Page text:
The most basic and preliminary observation concerning dialectic is that it centers on specific words and their meanings. It seems to me that before someone can examine words in a dialectical approach, they must first accept certain properties of them and language in general. The necessary principles for dialectic, which Plato espouses continually in his dialogues, seem to come from a tripartite understanding of every word. First, that everyone when using a word somehow aims at/intends/reaches toward a specific stable object or concept. Secondly, that every time we recognize a specific object we naturally use the same word to intend that object, such as whenever we see a courageous act we always use the word courage. And thirdly, that we are ignorant of the actual meaning of the words—or, rather, what the object we are intending is, even though we naturally recognize objects and consistently use the same word to intend a specific object.

From what has been stated concerning the three principles of dialectic it seems necessary to clarify what I mean by the terms ‘aim at/intend/reach toward,’ with regard to first principles especially.

The language for the first principle of dialectic is best understood by looking at the beginning of each dialectical argument, where someone must posit some type of account or definition of a word. For example in the Phaedo at the beginning of the first argument they say:

“‘Do we consider that there’s such a thing as death?’

‘Of Course,’ said Simmias breaking in.

‘And is it anything but the freeing of the soul from the body? And is this what it means to have died: for the body to have become separate, once it’s freed from the soul and is itself all by itself, and for the soul to be separate, once she’s freed from the body and is herself all by herself? Death couldn’t be anything other than this—could it?’ ” (64C2-9)

The affirmation of death having a meaning and the laying out of an account concerning death that we see in this example is proof that the participants believe that it is in fact possible to give an account for death. More importantly, it seems apparent that if they believe there is a possible account for the word death, they must assume that there is something definite and stable in relation to the word death to define for it seems impossible to give a definition for something indefinite and unstable. Furthermore, they assume that the word death is in a relation to a stable object and is not the stable object itself. For if the word death were the stable object that the participants assume to exist, then there would be no need to give an account, but simply to say the word death. The word, therefore, is thought to be in relation to a stable object and to describe the relation of a word to its specific object I use the phrase language ‘a word aims at/intends/ reaches toward a specific object.’ I use this language because the relation between a word and its specific object is not one of encompassment, but one of reference for intended communication, or when I say a specific word I am intending to communicate the specific stable object that the word labels but the word itself is not.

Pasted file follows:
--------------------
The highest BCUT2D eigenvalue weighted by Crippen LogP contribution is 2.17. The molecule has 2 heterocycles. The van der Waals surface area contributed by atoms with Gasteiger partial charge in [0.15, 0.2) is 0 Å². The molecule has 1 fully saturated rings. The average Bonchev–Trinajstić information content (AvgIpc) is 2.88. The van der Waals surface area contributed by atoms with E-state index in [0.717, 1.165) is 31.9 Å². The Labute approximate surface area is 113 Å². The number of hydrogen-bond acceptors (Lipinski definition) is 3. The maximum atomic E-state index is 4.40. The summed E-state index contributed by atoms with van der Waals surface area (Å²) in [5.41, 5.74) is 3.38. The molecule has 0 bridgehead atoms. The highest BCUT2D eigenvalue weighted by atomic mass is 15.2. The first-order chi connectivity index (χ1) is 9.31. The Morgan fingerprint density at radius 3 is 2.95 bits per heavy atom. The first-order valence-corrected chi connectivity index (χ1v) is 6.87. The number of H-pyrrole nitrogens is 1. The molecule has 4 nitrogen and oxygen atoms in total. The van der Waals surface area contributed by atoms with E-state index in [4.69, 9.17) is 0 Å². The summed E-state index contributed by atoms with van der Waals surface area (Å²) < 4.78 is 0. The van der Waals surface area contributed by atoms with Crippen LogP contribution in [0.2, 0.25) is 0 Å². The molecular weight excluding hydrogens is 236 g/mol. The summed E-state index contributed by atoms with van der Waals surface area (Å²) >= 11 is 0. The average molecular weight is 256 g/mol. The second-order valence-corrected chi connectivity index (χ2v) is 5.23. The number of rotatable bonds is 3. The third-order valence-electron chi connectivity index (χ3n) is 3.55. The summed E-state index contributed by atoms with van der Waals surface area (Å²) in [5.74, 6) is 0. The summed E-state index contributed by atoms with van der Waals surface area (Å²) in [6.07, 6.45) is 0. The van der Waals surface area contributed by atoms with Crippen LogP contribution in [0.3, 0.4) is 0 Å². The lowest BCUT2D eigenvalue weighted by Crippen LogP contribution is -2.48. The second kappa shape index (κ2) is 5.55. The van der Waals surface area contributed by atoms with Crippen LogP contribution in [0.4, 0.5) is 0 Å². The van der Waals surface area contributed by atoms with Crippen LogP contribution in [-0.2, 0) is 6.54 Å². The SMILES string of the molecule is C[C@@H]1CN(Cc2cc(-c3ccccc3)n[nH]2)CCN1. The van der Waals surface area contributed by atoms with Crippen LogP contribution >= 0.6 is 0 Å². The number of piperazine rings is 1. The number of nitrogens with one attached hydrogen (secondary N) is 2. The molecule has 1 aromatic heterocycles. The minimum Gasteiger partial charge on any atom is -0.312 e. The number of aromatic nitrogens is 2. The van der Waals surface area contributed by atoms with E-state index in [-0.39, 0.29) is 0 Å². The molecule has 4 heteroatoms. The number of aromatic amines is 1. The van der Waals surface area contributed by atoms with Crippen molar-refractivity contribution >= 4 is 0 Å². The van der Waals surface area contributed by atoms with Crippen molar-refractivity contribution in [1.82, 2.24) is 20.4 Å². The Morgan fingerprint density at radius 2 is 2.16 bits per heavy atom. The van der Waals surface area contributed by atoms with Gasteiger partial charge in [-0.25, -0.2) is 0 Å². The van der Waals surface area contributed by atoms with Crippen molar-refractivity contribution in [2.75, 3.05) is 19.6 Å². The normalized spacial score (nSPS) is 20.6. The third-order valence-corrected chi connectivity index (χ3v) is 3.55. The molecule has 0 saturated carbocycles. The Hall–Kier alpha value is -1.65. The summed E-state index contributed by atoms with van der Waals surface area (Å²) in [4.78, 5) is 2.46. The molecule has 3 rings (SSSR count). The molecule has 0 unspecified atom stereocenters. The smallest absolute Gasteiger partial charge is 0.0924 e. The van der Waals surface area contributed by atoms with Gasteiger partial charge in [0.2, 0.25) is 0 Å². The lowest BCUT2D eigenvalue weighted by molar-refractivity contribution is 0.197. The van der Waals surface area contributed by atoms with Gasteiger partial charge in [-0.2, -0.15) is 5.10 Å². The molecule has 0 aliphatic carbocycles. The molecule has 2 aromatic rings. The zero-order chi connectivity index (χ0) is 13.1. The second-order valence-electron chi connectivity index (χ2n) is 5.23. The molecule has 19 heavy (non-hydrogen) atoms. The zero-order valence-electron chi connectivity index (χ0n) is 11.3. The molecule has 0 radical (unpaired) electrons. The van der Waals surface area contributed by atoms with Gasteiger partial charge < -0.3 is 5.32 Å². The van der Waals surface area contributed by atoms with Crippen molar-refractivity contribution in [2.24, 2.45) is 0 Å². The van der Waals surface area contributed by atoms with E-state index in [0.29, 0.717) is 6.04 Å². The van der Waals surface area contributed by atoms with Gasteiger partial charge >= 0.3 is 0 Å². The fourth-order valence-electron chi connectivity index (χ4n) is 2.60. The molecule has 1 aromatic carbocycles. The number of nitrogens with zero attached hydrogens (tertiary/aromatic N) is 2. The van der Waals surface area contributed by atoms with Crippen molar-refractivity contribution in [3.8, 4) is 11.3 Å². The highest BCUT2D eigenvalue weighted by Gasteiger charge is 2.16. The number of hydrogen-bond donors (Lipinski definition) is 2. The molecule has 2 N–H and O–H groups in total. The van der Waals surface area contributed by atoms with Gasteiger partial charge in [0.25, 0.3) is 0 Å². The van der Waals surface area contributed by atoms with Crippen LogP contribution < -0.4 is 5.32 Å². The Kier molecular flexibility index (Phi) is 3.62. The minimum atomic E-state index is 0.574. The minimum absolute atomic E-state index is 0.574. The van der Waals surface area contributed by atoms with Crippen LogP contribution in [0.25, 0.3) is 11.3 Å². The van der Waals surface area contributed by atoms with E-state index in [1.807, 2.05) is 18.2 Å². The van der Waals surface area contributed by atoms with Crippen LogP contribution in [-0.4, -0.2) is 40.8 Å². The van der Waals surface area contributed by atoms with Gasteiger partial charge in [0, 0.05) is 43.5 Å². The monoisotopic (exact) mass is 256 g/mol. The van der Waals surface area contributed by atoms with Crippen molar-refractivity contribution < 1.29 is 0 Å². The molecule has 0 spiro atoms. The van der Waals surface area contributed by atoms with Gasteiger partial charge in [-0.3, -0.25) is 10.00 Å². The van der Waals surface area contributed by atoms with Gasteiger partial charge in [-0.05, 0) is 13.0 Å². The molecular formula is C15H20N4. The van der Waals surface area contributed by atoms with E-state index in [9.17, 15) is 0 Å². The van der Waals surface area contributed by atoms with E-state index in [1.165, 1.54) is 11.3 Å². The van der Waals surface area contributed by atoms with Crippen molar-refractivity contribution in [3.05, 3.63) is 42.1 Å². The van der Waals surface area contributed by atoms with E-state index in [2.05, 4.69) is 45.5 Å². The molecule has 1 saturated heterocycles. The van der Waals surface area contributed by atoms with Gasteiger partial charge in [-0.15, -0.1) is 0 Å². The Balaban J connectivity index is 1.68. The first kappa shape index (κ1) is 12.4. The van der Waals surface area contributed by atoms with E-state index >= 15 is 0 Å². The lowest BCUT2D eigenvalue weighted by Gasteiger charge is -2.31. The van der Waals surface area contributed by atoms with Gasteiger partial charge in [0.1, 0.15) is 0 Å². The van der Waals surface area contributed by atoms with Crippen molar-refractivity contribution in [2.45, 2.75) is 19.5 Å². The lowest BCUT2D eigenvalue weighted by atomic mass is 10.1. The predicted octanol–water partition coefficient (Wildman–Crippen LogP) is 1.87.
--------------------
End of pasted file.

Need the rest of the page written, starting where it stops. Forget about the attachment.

Similarly from what we have shown concerning the first assumed principle of dialectic, the second, that we consistently use the same word to intend the same object, is requisite. For if it were not the case that we used the same word to intend the same specific object, then our use of words would not be determined by the objects that they intend, but rather by something else. Thus, without the second assumed principle there would in fact be no stability to language because no one word would reliably intend any one specific object. Without the stability of language, dialectic would not be able to begin the process of understanding the specific object intended by a word through positing accounts.

The third principle of dialectic, that we are ignorant of the meaning or the specific objects intended by words, is understood from the next component of dialectic, refutation. Following each posited account of the specific object intended by a word, comes the process of refutation, in which some one begins with a stable sense of language to rationally disprove the posited account of the intended object. The process of positing, refuting and re-positing is constantly occurring throughout the dialogue until the participants feel that an account they have posited has in fact purified their understanding of the specific object they set out to find. From the process of positing and refuting, we see that in fact the participants are involving themselves in a search for the complete understanding of a specific object, and it is this search that highlights the third assumed principle of dialectic. If the participants are constantly searching for the meaning or specific object of a word, then they must on some level think themselves or others ignorant of what the specific object is.

Believing in the stable nature of language, that words aim at stable objects and do not simply relate to our personal experience with them, dialectic attempts to purify language through a constant process of positing and refuting accounts in order to communicate and understand the specific objects consistently aimed at by a word.